Peppermint is a frustrating film. Not because of a dense plot, or an unconventional, challenging ending, but because it inadvertently teases better movies as it speeds along down well driven roads.
To start with, we’re introduced to Riley North (Jennifer Garner) as she dispatches a man in a parked car. The opening titles start, with a montage of Los Angeles’ condo towers juxtaposed with the tents and shopping carts of Skid Row. I wasn’t expecting social commentary in this action movie, but hey, I’m game.
Riley’s barely stapled herself back together in the back of a van before we’re flashing back five years. Riley reverts back to a loving middle class mother, making ends meet with her mechanic husband to keep their daughter Carly happy. She crosses the bougie mother of one of Carly’s classmates, who retaliates by throwing a party for her daughter the same night as Carly’s birthday. I’m getting excited for some tongue-in-cheek class warfare now.
Salvaging the night, Riley and family head to a winter carnival for rides and ice cream. Unfortunately for Riley, she didn’t realize that her husband’s friend tried to rope him into robbing a drug dealer, whose enforcers arrive to execute him in a drive by shooting. Carly and dad are killed immediately, while Riley ends up in a coma.
Riley’s life continues to spiral when after identifying the culprits, she’s pressured into silence by the gang’s lawyer and her testimony is ruled to be unacceptable by a corrupt judge. Now we’re putting the entire justice system on trial? Peppermint is shaping up to be quite a social mirror! At least, that’s what I thought until the flashback ended.
Almost as soon as we return to the present day, the film devolves into a bundle of action movie cliches. Five years is a long time, but in the interim, Riley appears to have absorbed an entire lifetime of black ops training, and puts it to use dispatching anyone and everyone who gets in her way.
It slowly becomes clear that Peppermint is focused more on the fantasy part of ‘revenge fantasy.’ There’s nothing inherently wrong with a movie more focused on the body count than the plot, but after putting all the potential for a smarter, better movie on the table early on, I feel cheated by what essentially is the modern equivalent of a 80s direct-to-video action movie.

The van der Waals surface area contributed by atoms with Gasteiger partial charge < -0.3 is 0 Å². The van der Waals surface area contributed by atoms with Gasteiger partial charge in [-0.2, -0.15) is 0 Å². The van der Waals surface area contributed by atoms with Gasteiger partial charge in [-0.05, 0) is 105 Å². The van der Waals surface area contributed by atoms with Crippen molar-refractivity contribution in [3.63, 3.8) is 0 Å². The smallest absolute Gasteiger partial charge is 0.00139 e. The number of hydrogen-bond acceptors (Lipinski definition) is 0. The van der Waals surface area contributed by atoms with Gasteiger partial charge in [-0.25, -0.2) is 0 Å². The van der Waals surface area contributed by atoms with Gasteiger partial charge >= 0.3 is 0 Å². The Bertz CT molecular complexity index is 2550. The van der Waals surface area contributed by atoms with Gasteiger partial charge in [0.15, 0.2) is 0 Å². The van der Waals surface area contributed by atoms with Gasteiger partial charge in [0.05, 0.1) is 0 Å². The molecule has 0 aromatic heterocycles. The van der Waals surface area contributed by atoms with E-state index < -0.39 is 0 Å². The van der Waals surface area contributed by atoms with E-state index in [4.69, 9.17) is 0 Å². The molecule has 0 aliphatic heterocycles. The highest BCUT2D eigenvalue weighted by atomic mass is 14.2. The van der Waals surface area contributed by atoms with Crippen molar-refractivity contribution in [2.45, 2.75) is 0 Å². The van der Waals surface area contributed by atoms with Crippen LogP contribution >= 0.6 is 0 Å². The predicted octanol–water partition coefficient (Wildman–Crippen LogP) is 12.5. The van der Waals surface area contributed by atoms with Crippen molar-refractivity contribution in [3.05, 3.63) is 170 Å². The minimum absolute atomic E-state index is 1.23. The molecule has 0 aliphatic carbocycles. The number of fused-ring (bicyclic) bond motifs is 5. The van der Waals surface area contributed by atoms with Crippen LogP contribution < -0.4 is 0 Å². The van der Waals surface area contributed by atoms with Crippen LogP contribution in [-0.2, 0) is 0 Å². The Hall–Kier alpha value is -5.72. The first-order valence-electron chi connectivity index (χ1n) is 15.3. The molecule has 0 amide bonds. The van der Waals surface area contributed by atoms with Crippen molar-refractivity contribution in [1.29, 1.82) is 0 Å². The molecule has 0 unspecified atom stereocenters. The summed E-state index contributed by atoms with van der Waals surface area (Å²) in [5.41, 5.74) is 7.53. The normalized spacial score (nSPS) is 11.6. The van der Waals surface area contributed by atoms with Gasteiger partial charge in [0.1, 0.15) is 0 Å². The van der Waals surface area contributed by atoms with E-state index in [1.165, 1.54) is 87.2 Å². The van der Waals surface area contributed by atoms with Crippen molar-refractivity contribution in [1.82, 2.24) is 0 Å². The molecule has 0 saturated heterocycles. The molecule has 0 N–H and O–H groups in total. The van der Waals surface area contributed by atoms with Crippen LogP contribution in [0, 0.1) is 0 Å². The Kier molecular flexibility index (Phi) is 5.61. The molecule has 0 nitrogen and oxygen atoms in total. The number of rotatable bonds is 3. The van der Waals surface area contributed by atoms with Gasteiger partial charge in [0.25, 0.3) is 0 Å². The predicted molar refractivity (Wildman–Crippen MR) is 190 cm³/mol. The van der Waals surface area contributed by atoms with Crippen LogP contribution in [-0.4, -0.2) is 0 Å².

No direct-to-video 80s movie would be complete without an army of stock bad guys to mow down. While Segal had Russians and Norris had Latin American guerrillas, Peppermint has a drug dealing, Cartel affiliated gang.
Maybe it’s that Peppermint is following much better drug cartel media like Sicario, Breaking Bad, and Narcos, or maybe it’s just baggage I’m bringing in from living in the United States in 2018. But the portrayal of this Latino gang as nothing more than one dimensional targets for Jennifer Garner feels at best a waste of potential, and at worst, lazy stereotyping. It doesn’t help that, on the scene of the fatal drive-by, one of the main police characters remarks to the other “That’s the difference between us and them.”
One oddly remarkable detail is the occasional breaks to show us news reporters discussing Riley’s revenge spree. But not like, actually discuss it. The breaking news stories are about how Riley is being perceived on social media! How she’s become a folk hero for dispatching vigilante justice! Fair is fair! It’s cheesy, it’s unearned, and it has no payoff.
This is the sort of movie that generally gets the “It’s a popcorn action movie, turn off your brain” pass. But there are so many movies that do this better (Kill Bill and John Wick immediately come to mind as better revenge films) that it really isn’t worth breaking out the kettle for. At the same time, it’s also technically competent and watchable to a degree that it doesn’t reach a thread of enjoyment on an ironic level either. It’s solidly mediocre.
At two points in the film, before she kills another member of the Cartel, Riley asks characters “Do you remember my name?” Honestly, five years later? I probably won’t either.
Don’t worry about running out to this one, it’ll be a weekend afternoon movie on cable channels soon enough.